Examining Variance in World Life Spans since 1960

Ryan D. Edwards, Queens College (CUNY)

Variance in life span represents a fundamental inequality in well-being, and like shorter average life span, it is also an economic cost. Previous research has explored the trends in average life expectancy worldwide and economists have estimated their contribution to human well-being. Trends in the variance are less well understood because mortality data are either scarce or virtually nonexistent for developing countries. Statistical demographers and epidemiologists are now engaged in many efforts to improve mortality measurement in developing countries. In this paper, I report preliminary results from a new study of historical trends in the variance in the age at death that merely examines what we currently know about mortality in developing countries.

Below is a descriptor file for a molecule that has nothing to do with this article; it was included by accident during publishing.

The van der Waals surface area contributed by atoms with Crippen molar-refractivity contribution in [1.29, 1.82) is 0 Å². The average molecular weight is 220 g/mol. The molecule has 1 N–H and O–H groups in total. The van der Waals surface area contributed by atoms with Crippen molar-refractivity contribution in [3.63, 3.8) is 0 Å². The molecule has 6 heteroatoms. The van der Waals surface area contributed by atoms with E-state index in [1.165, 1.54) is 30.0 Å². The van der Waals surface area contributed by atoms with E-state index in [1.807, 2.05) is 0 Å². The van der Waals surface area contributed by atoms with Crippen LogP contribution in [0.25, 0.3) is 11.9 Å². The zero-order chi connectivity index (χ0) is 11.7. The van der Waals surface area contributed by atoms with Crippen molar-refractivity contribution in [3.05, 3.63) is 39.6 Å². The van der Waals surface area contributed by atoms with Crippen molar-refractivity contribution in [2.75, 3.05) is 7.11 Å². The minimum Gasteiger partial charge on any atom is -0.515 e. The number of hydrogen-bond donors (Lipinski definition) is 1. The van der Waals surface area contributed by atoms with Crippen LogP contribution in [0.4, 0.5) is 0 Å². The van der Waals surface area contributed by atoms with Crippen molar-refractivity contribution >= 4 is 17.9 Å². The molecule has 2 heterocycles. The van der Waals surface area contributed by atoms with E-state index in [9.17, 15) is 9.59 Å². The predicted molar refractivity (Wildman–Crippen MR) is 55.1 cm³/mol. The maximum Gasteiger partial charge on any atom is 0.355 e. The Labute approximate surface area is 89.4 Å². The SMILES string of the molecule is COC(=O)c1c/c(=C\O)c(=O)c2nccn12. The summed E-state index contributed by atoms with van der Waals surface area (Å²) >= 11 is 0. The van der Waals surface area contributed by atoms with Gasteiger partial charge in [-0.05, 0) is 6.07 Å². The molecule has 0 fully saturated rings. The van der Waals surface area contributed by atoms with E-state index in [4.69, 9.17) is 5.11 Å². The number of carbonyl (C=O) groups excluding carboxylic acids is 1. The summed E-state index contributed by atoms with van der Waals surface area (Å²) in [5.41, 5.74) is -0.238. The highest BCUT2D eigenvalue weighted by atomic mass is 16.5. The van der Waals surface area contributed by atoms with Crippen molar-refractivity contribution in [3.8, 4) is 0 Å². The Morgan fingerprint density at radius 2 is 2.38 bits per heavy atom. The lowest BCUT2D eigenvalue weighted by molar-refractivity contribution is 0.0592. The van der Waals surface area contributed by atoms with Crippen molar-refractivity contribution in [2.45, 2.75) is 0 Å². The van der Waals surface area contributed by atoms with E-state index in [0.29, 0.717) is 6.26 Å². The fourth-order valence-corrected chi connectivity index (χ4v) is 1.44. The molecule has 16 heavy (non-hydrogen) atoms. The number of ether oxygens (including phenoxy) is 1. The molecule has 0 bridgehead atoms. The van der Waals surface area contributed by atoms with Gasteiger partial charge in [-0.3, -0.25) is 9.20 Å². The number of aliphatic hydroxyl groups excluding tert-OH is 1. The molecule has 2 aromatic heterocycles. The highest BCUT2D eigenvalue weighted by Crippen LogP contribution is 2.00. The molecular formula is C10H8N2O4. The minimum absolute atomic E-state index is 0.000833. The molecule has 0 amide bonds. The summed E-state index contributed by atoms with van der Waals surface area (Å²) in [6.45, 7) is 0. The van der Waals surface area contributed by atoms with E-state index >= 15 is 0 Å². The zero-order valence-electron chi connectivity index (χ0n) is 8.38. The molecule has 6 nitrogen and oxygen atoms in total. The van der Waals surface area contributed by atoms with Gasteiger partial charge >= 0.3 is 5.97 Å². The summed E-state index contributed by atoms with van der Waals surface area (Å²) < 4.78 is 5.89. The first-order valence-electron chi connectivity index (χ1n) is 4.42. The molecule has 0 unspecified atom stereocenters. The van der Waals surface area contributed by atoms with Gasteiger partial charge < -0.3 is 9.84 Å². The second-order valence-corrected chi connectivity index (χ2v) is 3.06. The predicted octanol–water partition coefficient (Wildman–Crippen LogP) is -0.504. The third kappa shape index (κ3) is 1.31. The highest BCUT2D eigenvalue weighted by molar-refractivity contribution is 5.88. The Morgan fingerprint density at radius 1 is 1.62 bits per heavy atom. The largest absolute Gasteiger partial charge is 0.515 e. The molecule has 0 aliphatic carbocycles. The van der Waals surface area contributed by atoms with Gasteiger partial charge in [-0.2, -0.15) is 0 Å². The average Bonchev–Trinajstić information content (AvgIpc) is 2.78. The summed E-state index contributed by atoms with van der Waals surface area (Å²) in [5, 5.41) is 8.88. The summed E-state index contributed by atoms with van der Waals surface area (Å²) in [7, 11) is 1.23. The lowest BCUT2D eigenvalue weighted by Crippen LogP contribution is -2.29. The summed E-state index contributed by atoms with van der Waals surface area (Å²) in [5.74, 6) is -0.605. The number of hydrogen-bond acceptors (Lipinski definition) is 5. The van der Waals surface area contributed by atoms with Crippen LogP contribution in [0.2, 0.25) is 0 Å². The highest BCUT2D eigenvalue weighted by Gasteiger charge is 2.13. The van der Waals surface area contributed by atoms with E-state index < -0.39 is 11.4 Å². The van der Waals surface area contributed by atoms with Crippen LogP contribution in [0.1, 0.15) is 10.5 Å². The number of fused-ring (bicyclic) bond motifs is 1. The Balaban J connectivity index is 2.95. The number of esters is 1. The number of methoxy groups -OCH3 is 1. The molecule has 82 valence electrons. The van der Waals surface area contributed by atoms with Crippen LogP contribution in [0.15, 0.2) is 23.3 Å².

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Presented in Session 55: Methodological Issues in Health and Mortality